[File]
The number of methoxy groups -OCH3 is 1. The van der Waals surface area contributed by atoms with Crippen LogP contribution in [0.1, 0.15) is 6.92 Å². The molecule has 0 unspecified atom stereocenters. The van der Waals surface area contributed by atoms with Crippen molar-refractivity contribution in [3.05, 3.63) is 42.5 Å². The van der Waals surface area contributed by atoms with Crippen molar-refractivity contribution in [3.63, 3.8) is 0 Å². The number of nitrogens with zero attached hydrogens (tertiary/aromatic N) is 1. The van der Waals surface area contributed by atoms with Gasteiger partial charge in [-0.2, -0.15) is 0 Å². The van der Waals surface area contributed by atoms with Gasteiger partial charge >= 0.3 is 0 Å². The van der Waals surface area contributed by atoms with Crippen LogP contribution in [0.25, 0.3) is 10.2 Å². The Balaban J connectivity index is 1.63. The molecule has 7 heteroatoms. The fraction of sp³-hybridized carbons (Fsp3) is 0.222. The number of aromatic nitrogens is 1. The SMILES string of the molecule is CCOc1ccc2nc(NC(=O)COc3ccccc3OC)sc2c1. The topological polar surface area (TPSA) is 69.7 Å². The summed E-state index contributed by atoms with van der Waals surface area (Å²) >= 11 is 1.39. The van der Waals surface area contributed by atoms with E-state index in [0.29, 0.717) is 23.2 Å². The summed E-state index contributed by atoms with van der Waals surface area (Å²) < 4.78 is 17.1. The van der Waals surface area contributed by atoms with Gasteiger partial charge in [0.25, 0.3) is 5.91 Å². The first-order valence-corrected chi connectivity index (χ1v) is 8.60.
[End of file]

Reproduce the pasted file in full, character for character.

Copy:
The number of methoxy groups -OCH3 is 1. The van der Waals surface area contributed by atoms with Crippen LogP contribution in [0.1, 0.15) is 6.92 Å². The molecule has 0 unspecified atom stereocenters. The van der Waals surface area contributed by atoms with Crippen molar-refractivity contribution in [3.05, 3.63) is 42.5 Å². The van der Waals surface area contributed by atoms with Crippen molar-refractivity contribution in [3.63, 3.8) is 0 Å². The number of nitrogens with zero attached hydrogens (tertiary/aromatic N) is 1. The van der Waals surface area contributed by atoms with Gasteiger partial charge in [-0.2, -0.15) is 0 Å². The van der Waals surface area contributed by atoms with Gasteiger partial charge >= 0.3 is 0 Å². The van der Waals surface area contributed by atoms with Crippen LogP contribution in [0.25, 0.3) is 10.2 Å². The Balaban J connectivity index is 1.63. The molecule has 7 heteroatoms. The fraction of sp³-hybridized carbons (Fsp3) is 0.222. The number of aromatic nitrogens is 1. The SMILES string of the molecule is CCOc1ccc2nc(NC(=O)COc3ccccc3OC)sc2c1. The topological polar surface area (TPSA) is 69.7 Å². The summed E-state index contributed by atoms with van der Waals surface area (Å²) >= 11 is 1.39. The van der Waals surface area contributed by atoms with E-state index in [0.29, 0.717) is 23.2 Å². The summed E-state index contributed by atoms with van der Waals surface area (Å²) < 4.78 is 17.1. The van der Waals surface area contributed by atoms with Gasteiger partial charge in [0.25, 0.3) is 5.91 Å². The first-order valence-corrected chi connectivity index (χ1v) is 8.60.